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How Inflation Is Impacting Holiday Travel Season

As Americans prepare for the Thanksgiving and winter holiday travel periods, there are persistent concerns from travel advisors and their clients about the impact of inflation on the tourism industry.

According to a survey from Bankrate, 79 percent of adults in the United States planning to travel this holiday season are changing their plans due to inflation and rising prices. Another 32 percent of respondents said their holiday travel plans would strain their budgets.


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“The hype around inflation affecting holiday travel is a growing concern among travel agents but is not negatively impacting new bookings,” David Hartman of Fantastic Endeavors said. “Several clients mentioned inflation concerns but committed to holiday vacations despite those concerns. Offering a diverse choice of destinations is important to maintaining client holiday reservations.”

Of the Americans planning overnight trips between Thanksgiving and New Year’s, 26 percent said they would travel for fewer days, 25 percent would engage in cheaper activities, 24 percent would take fewer trips, 23 percent would travel shorter distances and 23 percent would drive instead of flying.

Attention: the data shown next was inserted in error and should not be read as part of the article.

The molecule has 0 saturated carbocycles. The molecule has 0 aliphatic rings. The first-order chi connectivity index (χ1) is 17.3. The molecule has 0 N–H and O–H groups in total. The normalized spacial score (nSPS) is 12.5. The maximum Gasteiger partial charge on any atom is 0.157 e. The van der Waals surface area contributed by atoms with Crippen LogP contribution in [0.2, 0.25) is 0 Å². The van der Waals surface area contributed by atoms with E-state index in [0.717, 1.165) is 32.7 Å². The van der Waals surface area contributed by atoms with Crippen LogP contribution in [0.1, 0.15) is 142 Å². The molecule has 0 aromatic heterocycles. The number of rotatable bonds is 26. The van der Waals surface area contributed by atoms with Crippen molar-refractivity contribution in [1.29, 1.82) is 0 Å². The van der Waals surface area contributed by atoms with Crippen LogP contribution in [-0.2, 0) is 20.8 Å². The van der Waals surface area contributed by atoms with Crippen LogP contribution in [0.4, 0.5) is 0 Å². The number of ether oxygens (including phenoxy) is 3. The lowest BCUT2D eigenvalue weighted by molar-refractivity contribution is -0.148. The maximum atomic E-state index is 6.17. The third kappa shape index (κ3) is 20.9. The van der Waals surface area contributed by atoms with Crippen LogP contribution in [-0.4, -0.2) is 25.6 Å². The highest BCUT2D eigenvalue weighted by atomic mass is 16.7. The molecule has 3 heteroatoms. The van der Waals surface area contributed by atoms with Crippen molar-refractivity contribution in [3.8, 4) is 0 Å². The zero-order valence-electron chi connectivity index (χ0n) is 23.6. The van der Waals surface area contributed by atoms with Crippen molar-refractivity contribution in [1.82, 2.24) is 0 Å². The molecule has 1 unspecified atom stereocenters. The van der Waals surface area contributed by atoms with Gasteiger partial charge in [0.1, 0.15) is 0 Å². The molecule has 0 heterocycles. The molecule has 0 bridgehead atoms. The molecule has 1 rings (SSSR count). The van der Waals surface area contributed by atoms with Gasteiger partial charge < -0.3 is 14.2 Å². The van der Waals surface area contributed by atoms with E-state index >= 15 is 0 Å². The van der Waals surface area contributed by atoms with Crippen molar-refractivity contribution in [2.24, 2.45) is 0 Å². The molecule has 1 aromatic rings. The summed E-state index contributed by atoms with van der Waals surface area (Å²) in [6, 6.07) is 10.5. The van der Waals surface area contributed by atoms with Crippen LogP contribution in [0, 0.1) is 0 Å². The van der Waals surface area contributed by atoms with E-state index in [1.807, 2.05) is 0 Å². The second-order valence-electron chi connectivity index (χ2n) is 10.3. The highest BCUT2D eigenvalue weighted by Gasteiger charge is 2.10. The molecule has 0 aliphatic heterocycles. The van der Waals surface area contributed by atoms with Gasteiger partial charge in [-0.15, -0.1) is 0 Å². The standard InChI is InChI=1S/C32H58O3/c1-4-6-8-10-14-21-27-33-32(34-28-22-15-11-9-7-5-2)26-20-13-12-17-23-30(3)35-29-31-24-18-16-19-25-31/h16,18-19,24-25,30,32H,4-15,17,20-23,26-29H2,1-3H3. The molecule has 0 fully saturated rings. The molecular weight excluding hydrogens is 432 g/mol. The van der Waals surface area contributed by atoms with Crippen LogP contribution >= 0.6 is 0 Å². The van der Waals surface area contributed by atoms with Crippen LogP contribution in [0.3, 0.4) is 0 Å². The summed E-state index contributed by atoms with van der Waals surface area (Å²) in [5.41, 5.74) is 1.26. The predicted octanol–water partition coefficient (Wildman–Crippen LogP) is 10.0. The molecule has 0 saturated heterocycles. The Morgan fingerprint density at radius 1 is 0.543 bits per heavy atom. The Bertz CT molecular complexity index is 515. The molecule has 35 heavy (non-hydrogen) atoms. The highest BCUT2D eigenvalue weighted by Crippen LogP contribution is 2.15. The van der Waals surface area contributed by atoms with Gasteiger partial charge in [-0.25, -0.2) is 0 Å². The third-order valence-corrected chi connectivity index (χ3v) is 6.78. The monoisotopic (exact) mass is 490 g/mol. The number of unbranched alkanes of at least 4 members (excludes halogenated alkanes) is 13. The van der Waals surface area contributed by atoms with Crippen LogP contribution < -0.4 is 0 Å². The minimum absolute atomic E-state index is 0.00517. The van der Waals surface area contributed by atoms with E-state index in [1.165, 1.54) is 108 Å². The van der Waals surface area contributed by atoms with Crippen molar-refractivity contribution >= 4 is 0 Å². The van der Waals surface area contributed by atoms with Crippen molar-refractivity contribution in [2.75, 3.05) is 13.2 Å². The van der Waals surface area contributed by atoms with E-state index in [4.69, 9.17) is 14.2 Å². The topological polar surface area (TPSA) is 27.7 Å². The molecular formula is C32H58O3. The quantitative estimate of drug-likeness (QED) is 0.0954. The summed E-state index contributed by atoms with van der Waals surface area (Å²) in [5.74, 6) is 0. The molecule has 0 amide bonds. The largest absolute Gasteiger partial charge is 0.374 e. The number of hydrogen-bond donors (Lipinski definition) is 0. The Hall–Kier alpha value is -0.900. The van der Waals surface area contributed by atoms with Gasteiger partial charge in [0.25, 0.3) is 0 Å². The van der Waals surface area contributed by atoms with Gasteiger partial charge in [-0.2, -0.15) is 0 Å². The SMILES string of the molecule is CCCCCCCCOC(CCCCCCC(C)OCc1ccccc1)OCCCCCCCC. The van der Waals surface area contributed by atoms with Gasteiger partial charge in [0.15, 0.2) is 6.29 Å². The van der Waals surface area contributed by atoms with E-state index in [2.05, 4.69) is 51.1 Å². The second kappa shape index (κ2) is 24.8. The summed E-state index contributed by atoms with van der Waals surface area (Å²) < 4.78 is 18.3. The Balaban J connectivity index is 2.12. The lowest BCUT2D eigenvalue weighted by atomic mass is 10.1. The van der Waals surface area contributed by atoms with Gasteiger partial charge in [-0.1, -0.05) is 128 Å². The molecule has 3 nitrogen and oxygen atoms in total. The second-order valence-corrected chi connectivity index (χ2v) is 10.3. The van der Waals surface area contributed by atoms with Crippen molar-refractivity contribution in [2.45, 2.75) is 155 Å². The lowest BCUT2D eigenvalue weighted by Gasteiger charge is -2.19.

“I have seen a huge change in rising costs of how inflation has impacted travel,” Sara Jane Stroupe of Cupcake Castles Travel said. “I recently had some cancellations on group travel due to high prices of airfare due to inflation as well as increasing fuel costs. I have seen huge cancellations right after drops in the stock market.”

NerdWallet’s Holiday Travel Report also found that 37 percent of holiday travelers are concerned with how much more it will cost them for holiday travel this year due to inflation.

“I am seeing family travel being affected most by inflation this holiday season,” Jetset World Travel’s Sarah Sullivan said. “Families are looking domestically instead of abroad as they cannot simply afford current airfare prices for multiple tickets.”

Americans traveling for the holiday plan to spend an average of $1,582 on flights and hotels, with 91 percent of holiday travelers taking action to save money on travel expenses. Another 29 percent said they would drive instead of flying this year due to airline issues.

“The rising cost of airfare is definitely putting a damper on travel,” Scott Lara of said. “I’ve found that some of my clients prefer driving to nearby cruise ports, yet a few still are willing to pay the higher airfare to go to all-inclusive resorts.”

People have a right to be concerned about rising costs, as data from the U.S. government showed that airfares climbed over 40 percent in September compared to the same month in 2021, the fastest rate on record.

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